An untold number of employees will discover that they can’t keep their plan, especially if they’re a high-risk, high-cost employee. The Obama administration estimated that as many as 93 million Americans will lose their existing coverage under the new law, despite what the president promised repeatedly. We wrote about “targeted dumping” back in 2011. Those concerns are now being realized:
Can corporations shift workers with high medical costs from the company health plan into online insurance exchanges created by the Affordable Care Act? Some employers are considering it, say benefits consultants. “It’s all over the marketplace,” said Todd Yates, a managing partner at Hill, Chesson & Woody, a North Carolina benefits consulting firm. “Employers are inquiring about it and brokers and consultants are advocating for it.” Patients with preexisting medical conditions like diabetes drive health spending. But those who undergo expensive procedures such as organ transplants are a burden to the company as well. Since most big corporations are self-insured, shifting even one high-cost member out of the company plan could save the employer hundreds of thousands of dollars a year—while increasing the cost of claims absorbed by the marketplace policy by a similar amount. And the health law might not prohibit it, opening a door to potential erosion of employer-based coverage.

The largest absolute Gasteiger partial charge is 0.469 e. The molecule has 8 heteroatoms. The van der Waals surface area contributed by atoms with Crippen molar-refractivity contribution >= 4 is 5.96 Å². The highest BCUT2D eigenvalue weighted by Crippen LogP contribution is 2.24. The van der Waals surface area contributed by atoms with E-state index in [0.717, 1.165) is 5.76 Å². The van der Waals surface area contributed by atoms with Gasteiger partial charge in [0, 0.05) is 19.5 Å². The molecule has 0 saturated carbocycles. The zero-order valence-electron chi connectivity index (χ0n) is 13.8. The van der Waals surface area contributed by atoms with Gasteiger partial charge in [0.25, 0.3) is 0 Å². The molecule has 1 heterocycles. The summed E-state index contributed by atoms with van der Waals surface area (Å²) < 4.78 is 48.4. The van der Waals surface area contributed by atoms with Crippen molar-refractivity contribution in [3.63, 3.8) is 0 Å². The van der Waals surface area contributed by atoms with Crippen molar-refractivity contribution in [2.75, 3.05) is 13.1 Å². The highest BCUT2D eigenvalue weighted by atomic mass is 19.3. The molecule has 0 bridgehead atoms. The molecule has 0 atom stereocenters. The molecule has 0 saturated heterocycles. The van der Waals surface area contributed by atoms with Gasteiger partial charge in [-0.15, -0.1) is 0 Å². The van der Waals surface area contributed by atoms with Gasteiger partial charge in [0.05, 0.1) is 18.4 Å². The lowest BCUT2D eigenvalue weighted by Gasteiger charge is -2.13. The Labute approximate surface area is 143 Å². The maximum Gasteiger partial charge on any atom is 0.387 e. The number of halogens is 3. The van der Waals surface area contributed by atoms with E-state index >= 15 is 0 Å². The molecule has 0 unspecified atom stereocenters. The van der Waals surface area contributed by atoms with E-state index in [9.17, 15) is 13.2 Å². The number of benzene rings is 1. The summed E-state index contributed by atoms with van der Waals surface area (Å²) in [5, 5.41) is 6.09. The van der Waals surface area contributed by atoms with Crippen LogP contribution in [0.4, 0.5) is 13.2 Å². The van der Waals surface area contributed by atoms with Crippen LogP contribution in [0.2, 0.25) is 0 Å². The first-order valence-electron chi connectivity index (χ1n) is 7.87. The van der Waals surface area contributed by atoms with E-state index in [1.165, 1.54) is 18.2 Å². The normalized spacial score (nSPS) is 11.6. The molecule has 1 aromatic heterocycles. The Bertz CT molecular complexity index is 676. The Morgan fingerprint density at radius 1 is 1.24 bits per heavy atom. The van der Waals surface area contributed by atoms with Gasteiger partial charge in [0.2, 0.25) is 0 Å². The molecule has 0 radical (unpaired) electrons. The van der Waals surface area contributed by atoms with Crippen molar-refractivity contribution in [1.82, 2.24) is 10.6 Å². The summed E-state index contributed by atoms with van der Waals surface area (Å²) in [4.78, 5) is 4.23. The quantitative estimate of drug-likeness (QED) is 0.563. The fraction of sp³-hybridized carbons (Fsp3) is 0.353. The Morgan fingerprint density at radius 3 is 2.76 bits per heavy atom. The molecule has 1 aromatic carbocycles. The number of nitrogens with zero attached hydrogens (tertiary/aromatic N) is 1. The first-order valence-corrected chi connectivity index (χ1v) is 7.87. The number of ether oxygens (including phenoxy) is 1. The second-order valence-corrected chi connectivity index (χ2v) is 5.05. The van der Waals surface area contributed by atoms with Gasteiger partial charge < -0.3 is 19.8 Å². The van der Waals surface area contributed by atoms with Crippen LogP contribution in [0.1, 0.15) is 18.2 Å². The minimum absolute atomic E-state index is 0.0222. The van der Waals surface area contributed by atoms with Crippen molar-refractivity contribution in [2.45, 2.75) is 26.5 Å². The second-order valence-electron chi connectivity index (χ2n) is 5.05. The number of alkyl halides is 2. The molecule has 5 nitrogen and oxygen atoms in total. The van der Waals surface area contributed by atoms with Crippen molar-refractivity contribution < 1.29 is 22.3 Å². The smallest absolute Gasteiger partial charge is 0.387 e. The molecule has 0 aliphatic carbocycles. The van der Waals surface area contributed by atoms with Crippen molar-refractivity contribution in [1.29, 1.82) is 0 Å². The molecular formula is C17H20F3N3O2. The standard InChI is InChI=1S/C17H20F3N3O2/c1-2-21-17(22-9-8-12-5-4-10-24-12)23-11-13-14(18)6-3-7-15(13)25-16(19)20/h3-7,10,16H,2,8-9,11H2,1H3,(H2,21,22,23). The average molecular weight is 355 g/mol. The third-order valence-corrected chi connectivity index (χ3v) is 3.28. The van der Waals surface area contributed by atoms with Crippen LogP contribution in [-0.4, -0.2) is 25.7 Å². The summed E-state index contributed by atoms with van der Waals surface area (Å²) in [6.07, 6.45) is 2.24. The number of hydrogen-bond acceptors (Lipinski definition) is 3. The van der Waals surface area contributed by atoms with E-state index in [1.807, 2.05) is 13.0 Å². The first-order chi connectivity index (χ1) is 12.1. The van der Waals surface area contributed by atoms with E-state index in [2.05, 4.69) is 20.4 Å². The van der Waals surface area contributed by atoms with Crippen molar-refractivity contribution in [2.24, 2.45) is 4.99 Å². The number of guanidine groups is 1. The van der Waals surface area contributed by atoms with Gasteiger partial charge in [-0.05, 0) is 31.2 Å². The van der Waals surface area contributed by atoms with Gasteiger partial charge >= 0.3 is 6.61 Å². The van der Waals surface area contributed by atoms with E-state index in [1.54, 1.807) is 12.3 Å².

The workers most likely to be subjected to this strategic abandonment are older and sicker individuals; in other words, they come with the highest price tag from an insurer’s perspective.